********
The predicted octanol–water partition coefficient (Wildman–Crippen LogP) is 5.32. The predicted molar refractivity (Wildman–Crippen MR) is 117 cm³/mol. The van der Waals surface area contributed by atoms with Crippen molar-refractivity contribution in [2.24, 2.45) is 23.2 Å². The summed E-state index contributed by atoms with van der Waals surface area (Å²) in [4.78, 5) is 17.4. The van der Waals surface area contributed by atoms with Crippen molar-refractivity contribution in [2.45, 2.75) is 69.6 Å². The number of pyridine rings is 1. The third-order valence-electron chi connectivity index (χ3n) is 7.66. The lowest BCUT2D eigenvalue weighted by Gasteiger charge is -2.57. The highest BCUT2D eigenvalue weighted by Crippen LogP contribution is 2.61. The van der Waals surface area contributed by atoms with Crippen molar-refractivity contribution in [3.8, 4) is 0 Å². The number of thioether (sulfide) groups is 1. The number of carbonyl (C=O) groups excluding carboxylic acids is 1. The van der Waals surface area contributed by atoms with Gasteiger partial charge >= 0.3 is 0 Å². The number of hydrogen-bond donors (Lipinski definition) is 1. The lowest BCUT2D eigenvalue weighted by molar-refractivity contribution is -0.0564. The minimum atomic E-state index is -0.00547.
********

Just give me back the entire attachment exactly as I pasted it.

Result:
The predicted octanol–water partition coefficient (Wildman–Crippen LogP) is 5.32. The predicted molar refractivity (Wildman–Crippen MR) is 117 cm³/mol. The van der Waals surface area contributed by atoms with Crippen molar-refractivity contribution in [2.24, 2.45) is 23.2 Å². The summed E-state index contributed by atoms with van der Waals surface area (Å²) in [4.78, 5) is 17.4. The van der Waals surface area contributed by atoms with Crippen molar-refractivity contribution in [2.45, 2.75) is 69.6 Å². The number of pyridine rings is 1. The third-order valence-electron chi connectivity index (χ3n) is 7.66. The lowest BCUT2D eigenvalue weighted by Gasteiger charge is -2.57. The highest BCUT2D eigenvalue weighted by Crippen LogP contribution is 2.61. The van der Waals surface area contributed by atoms with Crippen molar-refractivity contribution in [3.8, 4) is 0 Å². The number of thioether (sulfide) groups is 1. The number of carbonyl (C=O) groups excluding carboxylic acids is 1. The van der Waals surface area contributed by atoms with Gasteiger partial charge >= 0.3 is 0 Å². The number of hydrogen-bond donors (Lipinski definition) is 1. The lowest BCUT2D eigenvalue weighted by molar-refractivity contribution is -0.0564. The minimum atomic E-state index is -0.00547.